I agree with jackd, but I would not use a "recycled" or "re-refined" oil, even if it met current API SL standards, but you can usually find new API SL oil in name or house brands for about a buck a quart. In fact, I've never even run across a recycled or re-refined oil that met modern API specs. I do remember selling non-detergent recycled oil to customers with beaters when I worked in a gas station in the early sixties. "Two bucks worth of regular and a quart of two-bit oil" was a common customer sale on the late shift.

If you have a car that is designed for synthethic oil that has an monitoring system to tell you when to change the oil, follow the oil spec and oil change recommendation. If you have an earlier car that was designed for mineral oil, keep using it in a proper viscosity for expected temperature conditions and follow the manufacturers mileage AND time change recommendations.

Switching to synthetic, whether you keep the normal change interval or extend it is not going to add life to the engine, but it usually costs more, especially if you don't accumulate mileage rapidly and don't use an extended drain interval.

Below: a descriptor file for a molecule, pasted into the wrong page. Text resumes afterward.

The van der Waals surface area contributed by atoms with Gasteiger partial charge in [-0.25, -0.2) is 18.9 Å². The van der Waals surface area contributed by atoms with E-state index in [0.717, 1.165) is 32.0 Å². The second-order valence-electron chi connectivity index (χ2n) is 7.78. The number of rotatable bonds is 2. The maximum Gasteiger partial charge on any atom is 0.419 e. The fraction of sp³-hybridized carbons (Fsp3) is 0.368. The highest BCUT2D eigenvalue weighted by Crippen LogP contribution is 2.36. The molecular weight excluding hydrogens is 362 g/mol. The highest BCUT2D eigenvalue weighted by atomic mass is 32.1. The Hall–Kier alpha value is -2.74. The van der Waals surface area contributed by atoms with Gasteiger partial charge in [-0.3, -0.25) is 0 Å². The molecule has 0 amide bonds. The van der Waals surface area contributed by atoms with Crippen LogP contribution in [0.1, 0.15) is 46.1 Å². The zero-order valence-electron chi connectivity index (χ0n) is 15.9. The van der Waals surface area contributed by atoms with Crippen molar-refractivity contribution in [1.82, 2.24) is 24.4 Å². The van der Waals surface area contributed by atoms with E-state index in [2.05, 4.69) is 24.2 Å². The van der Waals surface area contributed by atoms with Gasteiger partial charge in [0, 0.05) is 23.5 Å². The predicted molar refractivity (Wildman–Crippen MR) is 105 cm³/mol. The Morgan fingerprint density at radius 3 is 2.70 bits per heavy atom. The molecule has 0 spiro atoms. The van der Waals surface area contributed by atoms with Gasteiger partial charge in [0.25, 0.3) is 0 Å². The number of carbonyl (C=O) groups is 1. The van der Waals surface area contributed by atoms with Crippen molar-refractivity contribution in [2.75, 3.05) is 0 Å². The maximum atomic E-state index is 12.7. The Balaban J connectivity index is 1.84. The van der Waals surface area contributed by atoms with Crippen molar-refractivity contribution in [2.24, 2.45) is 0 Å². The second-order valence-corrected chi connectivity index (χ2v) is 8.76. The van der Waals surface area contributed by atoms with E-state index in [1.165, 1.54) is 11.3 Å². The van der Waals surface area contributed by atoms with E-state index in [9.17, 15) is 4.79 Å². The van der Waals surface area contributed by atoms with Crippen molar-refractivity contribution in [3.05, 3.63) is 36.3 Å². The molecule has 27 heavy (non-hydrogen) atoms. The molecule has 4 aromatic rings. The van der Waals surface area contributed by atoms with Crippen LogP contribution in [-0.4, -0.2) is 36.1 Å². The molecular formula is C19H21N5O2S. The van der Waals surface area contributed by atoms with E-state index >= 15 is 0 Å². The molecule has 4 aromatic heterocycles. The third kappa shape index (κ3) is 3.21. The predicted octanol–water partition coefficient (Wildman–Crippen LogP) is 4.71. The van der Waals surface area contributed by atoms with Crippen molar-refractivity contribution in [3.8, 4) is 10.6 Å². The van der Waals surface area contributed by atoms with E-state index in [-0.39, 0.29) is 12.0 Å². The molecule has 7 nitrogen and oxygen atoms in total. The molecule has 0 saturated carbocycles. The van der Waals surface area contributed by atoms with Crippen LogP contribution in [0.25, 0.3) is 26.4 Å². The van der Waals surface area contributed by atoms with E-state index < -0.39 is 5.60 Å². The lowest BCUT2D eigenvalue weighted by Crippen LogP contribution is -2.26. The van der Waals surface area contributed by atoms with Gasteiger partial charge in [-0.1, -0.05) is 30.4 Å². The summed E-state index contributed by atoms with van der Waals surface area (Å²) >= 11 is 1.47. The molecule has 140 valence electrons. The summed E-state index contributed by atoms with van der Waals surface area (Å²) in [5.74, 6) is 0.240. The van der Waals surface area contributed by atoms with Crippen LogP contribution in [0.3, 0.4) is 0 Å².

Duke

Last edited by Duke2.6; 02-07-2005 at 10:47 PM.
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  #6  
Old 02-07-2005, 10:58 PM
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Join Date: Jul 2002
Location: visalia ca
Posts: 368
Quote:
Originally Posted by California Beach
Just went into Wal Mart to get some Mobil 1 and saw a few new oils from Mobil. http://www.mobil1.com/USA-English/MotorOil/Home/Homepage.aspx

One in particular stated that the oil was guaranteed to be good for 15,000 miles. Only $24 per 5 quart.

Anyone know about this new oil?
mobil 1 went to this formula cuz the manufacturers have changed
their requiremets. mb has changed to a 13,000/ 1 year requirement.
i'm a true fan of mobil 1 now. just seen to much posative stuff
from it. a 7,500/six month interval is about right. for those that truly
do your own maintenance then a one year interval is fine. i give my
customers the best i can cuz thats what they expect. city driving is considered hard use so if you use dino then you would have to change
it more than has been done. i have had two customers that cooked their
140's till their was no oil pressure. but they had the mobil 1 i installed.
a few oil changes and they are still on the road with no ill effects.
do that on dino. its just the cheapest damn thing you can do to the most
important thing in your car you can do.

george
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  #7  
Old 02-08-2005, 02:44 AM
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Join Date: Oct 2004
Posts: 482
We JUST got this stuff in this morning at the auto parts facility I work at. I guess it's brand new, because we didn't get any a few days ago. Haven't had a chance to take a look at it, I'll see tomorrrow.